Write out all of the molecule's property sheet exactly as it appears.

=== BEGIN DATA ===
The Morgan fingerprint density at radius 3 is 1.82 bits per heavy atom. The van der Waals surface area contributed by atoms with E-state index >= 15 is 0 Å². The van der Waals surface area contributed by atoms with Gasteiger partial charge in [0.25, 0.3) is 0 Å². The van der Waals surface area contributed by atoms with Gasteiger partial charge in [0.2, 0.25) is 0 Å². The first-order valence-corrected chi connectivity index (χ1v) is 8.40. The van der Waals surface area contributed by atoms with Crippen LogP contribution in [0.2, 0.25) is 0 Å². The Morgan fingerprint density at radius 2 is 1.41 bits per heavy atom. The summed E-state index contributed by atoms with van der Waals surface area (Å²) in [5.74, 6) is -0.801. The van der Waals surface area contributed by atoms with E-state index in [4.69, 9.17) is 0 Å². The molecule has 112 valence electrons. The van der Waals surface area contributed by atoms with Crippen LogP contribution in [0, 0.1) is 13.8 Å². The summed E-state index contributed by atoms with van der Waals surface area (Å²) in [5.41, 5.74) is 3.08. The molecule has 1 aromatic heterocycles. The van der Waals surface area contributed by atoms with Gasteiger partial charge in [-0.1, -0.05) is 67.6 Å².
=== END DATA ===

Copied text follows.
The Morgan fingerprint density at radius 3 is 1.82 bits per heavy atom. The van der Waals surface area contributed by atoms with E-state index >= 15 is 0 Å². The van der Waals surface area contributed by atoms with Gasteiger partial charge in [0.25, 0.3) is 0 Å². The van der Waals surface area contributed by atoms with Gasteiger partial charge in [0.2, 0.25) is 0 Å². The first-order valence-corrected chi connectivity index (χ1v) is 8.40. The van der Waals surface area contributed by atoms with Crippen LogP contribution in [0.2, 0.25) is 0 Å². The Morgan fingerprint density at radius 2 is 1.41 bits per heavy atom. The summed E-state index contributed by atoms with van der Waals surface area (Å²) in [5.74, 6) is -0.801. The van der Waals surface area contributed by atoms with E-state index in [4.69, 9.17) is 0 Å². The molecule has 112 valence electrons. The van der Waals surface area contributed by atoms with Crippen LogP contribution in [0, 0.1) is 13.8 Å². The summed E-state index contributed by atoms with van der Waals surface area (Å²) in [5.41, 5.74) is 3.08. The molecule has 1 aromatic heterocycles. The van der Waals surface area contributed by atoms with Gasteiger partial charge in [-0.1, -0.05) is 67.6 Å².